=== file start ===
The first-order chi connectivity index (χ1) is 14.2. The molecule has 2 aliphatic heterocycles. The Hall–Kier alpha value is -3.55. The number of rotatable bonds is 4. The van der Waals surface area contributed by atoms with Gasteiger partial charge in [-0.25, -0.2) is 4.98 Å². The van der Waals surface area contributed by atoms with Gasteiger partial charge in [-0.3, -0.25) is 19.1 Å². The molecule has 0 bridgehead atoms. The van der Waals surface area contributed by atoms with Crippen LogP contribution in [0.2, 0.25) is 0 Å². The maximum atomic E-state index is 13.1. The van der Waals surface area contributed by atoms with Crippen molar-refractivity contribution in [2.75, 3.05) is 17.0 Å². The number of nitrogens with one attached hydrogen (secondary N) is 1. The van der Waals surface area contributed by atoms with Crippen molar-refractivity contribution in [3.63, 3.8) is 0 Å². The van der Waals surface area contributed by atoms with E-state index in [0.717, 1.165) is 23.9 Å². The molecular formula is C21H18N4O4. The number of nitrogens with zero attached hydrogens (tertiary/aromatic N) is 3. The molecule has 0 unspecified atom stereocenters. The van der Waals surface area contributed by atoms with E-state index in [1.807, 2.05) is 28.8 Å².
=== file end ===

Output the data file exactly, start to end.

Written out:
The first-order chi connectivity index (χ1) is 14.2. The molecule has 2 aliphatic heterocycles. The Hall–Kier alpha value is -3.55. The number of rotatable bonds is 4. The van der Waals surface area contributed by atoms with Gasteiger partial charge in [-0.25, -0.2) is 4.98 Å². The van der Waals surface area contributed by atoms with Gasteiger partial charge in [-0.3, -0.25) is 19.1 Å². The molecule has 0 bridgehead atoms. The van der Waals surface area contributed by atoms with Crippen LogP contribution in [0.2, 0.25) is 0 Å². The maximum atomic E-state index is 13.1. The van der Waals surface area contributed by atoms with Crippen molar-refractivity contribution in [2.75, 3.05) is 17.0 Å². The number of nitrogens with one attached hydrogen (secondary N) is 1. The van der Waals surface area contributed by atoms with Crippen molar-refractivity contribution in [3.63, 3.8) is 0 Å². The van der Waals surface area contributed by atoms with E-state index in [0.717, 1.165) is 23.9 Å². The molecular formula is C21H18N4O4. The number of nitrogens with zero attached hydrogens (tertiary/aromatic N) is 3. The molecule has 0 unspecified atom stereocenters. The van der Waals surface area contributed by atoms with E-state index in [1.807, 2.05) is 28.8 Å².